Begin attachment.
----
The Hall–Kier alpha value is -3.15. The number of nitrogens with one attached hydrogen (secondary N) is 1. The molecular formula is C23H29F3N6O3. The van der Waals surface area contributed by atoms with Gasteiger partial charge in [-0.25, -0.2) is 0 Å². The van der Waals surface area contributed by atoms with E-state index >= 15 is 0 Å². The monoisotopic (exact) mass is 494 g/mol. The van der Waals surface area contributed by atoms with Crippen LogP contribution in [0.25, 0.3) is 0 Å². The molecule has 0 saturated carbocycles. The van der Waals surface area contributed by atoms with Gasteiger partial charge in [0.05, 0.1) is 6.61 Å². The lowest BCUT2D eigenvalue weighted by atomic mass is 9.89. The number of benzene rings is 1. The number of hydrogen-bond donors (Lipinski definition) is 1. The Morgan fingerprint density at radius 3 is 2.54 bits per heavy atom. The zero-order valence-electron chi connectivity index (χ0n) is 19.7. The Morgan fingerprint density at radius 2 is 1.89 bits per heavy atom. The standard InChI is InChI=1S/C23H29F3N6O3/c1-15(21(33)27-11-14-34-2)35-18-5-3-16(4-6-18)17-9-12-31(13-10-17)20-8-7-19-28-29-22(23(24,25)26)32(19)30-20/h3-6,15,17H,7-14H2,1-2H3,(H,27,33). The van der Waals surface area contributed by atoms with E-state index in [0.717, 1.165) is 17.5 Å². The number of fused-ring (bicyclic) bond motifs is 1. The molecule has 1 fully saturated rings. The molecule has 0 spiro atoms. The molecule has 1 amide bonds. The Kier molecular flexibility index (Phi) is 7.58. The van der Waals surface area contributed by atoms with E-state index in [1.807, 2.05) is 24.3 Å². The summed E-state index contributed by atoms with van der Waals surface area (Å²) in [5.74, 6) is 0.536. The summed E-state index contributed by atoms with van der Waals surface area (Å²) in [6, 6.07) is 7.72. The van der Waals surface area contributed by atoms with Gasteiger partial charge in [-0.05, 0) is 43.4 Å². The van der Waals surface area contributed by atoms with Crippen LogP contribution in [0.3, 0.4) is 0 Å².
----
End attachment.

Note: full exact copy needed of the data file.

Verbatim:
The Hall–Kier alpha value is -3.15. The number of nitrogens with one attached hydrogen (secondary N) is 1. The molecular formula is C23H29F3N6O3. The van der Waals surface area contributed by atoms with Gasteiger partial charge in [-0.25, -0.2) is 0 Å². The van der Waals surface area contributed by atoms with E-state index >= 15 is 0 Å². The monoisotopic (exact) mass is 494 g/mol. The van der Waals surface area contributed by atoms with Crippen LogP contribution in [0.25, 0.3) is 0 Å². The molecule has 0 saturated carbocycles. The van der Waals surface area contributed by atoms with Gasteiger partial charge in [0.05, 0.1) is 6.61 Å². The lowest BCUT2D eigenvalue weighted by atomic mass is 9.89. The number of benzene rings is 1. The number of hydrogen-bond donors (Lipinski definition) is 1. The Morgan fingerprint density at radius 3 is 2.54 bits per heavy atom. The zero-order valence-electron chi connectivity index (χ0n) is 19.7. The Morgan fingerprint density at radius 2 is 1.89 bits per heavy atom. The standard InChI is InChI=1S/C23H29F3N6O3/c1-15(21(33)27-11-14-34-2)35-18-5-3-16(4-6-18)17-9-12-31(13-10-17)20-8-7-19-28-29-22(23(24,25)26)32(19)30-20/h3-6,15,17H,7-14H2,1-2H3,(H,27,33). The van der Waals surface area contributed by atoms with E-state index in [0.717, 1.165) is 17.5 Å². The number of fused-ring (bicyclic) bond motifs is 1. The molecule has 1 fully saturated rings. The molecule has 0 spiro atoms. The molecule has 1 amide bonds. The Kier molecular flexibility index (Phi) is 7.58. The van der Waals surface area contributed by atoms with E-state index in [1.807, 2.05) is 24.3 Å². The summed E-state index contributed by atoms with van der Waals surface area (Å²) in [5.74, 6) is 0.536. The summed E-state index contributed by atoms with van der Waals surface area (Å²) in [6, 6.07) is 7.72. The van der Waals surface area contributed by atoms with Gasteiger partial charge in [-0.05, 0) is 43.4 Å². The van der Waals surface area contributed by atoms with Crippen LogP contribution in [0.3, 0.4) is 0 Å².